As for politics, more than 21 percent of women hold statewide elective executive office, and in legal professions, women make up more than 30 percent of the Florida Bar membership.
"LADIES FIRST" PART 2
March is Women's History Month, but women's history didn't just begin and end with the Women's suffrage movement. There are women in our area who are living legends, and they'll go down in history as some of the many who were the first to accomplish something great.
There was once a time when women stayed home while men went to work. But in that man's world things didn't always go as planned, and there always seemed to be that someone who stepped in and got things back on track. Nowadays, that someone just may be a woman."
"Hi I'm Betsy Barfield and I'm the first female elected to the Jefferson County Board of Commissioners."
Betsy Barfield grew up in a home with four brothers. Better to be seen than heard? Not for this Jefferson County native.
"I am willing to stand up," said Barfield.
So when she felt her commissioners weren't participating in a stimulus package group organized by a fellow Tallahassee commissioner, she wasn't afraid to do just that.
"I said 'How's your group coming along. He said great. I said are my people at the table? He said no I haven't seen them' So I got back in my car and I called up the commissioners, and I called up my county coordinator and I said why are we not at the table?"
It was then that Barfield knew she needed to be at that table. She ran for a seat on the Jefferson County Board of Commissioners, and in 2010 the county elected its first female to the board.
"Do I run into the 'We've always done it this way and this is the boy way to do?' Yeah, absolutely I have," said Barfield.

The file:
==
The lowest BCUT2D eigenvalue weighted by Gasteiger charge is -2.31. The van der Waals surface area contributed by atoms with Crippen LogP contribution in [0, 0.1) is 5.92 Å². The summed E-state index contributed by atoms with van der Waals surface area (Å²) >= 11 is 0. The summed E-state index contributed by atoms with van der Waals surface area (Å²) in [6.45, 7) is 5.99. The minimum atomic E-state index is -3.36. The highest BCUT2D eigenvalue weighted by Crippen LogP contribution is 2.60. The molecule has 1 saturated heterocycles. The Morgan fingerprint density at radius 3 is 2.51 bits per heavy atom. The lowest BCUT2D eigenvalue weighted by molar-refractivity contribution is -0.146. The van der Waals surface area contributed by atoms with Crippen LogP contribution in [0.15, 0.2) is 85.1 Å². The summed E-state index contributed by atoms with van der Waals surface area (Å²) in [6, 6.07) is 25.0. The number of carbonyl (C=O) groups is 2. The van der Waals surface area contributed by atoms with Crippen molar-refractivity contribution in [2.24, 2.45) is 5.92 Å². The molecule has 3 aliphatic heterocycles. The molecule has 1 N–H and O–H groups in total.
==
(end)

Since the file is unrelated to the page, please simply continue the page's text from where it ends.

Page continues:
But Barfield says that voters have spoken and it's a new day. She joins a host of other women making waves in politics, from local on up to the state level.
Women have made major strides in politics. Since 1971 the number of women in state Legislatures has more than quintupled. That's five times more women.
"Both my parents instilled in me that you can be whatever you want to be. You can do whatever you want to do," said Doris Maloy.
And Doris Maloy wanted do was something no African American woman had done before in Leon County.
"Hi I'm Doris Maloy Leon County tax collector."
She says getting to this point wasn't a cake walk, but when asked to name an instance where trials threatened to stop her, she couldn't name one.
Maybe that's because Maloy doesn't view adversity the way many others do. In fact, what many call obstacles aren't really obstacles to her at all.
"I didn't really look at obstacles as being a stumbling block. You just go to the next level," she said.
And though she's going down in history, Maloy usually doesn't have time to gloat about her achievements.
"I had a cousin who said to me 'I know you don't think a lot about your accomplishment, but it really is a great accomplishment.' And it's not that I don't think about it like that. I look at it as I have a job to do," said Maloy.
This year's theme for women's History Month is "Our History; Our Strength". The beginning of women's history month can be traced as far back to the first International Women's Day in 1911.